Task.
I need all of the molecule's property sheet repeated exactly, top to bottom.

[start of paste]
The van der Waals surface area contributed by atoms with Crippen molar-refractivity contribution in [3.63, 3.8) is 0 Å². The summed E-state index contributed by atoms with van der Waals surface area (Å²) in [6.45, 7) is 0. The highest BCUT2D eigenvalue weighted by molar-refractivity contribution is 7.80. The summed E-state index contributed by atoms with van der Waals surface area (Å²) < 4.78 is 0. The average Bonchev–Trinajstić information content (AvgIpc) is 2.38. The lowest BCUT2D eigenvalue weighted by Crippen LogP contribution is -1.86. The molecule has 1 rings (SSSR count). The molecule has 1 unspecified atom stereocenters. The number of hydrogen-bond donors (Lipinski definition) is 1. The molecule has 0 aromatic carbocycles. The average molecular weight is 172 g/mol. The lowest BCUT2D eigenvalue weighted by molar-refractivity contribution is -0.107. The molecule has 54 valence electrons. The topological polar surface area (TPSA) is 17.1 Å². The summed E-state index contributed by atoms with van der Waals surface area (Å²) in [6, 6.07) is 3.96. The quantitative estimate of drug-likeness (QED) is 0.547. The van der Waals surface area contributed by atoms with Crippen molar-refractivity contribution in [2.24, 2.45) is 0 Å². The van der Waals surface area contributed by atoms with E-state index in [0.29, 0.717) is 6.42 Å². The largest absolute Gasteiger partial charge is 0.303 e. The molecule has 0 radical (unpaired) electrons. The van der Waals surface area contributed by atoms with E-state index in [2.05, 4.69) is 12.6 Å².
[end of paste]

The van der Waals surface area contributed by atoms with Crippen molar-refractivity contribution in [3.63, 3.8) is 0 Å². The summed E-state index contributed by atoms with van der Waals surface area (Å²) in [6.45, 7) is 0. The highest BCUT2D eigenvalue weighted by molar-refractivity contribution is 7.80. The summed E-state index contributed by atoms with van der Waals surface area (Å²) < 4.78 is 0. The average Bonchev–Trinajstić information content (AvgIpc) is 2.38. The lowest BCUT2D eigenvalue weighted by Crippen LogP contribution is -1.86. The molecule has 1 rings (SSSR count). The molecule has 1 unspecified atom stereocenters. The number of hydrogen-bond donors (Lipinski definition) is 1. The molecule has 0 aromatic carbocycles. The average molecular weight is 172 g/mol. The lowest BCUT2D eigenvalue weighted by molar-refractivity contribution is -0.107. The molecule has 54 valence electrons. The topological polar surface area (TPSA) is 17.1 Å². The summed E-state index contributed by atoms with van der Waals surface area (Å²) in [6, 6.07) is 3.96. The quantitative estimate of drug-likeness (QED) is 0.547. The van der Waals surface area contributed by atoms with Crippen molar-refractivity contribution in [2.24, 2.45) is 0 Å². The van der Waals surface area contributed by atoms with E-state index in [0.29, 0.717) is 6.42 Å². The largest absolute Gasteiger partial charge is 0.303 e. The molecule has 0 radical (unpaired) electrons. The van der Waals surface area contributed by atoms with E-state index in [2.05, 4.69) is 12.6 Å².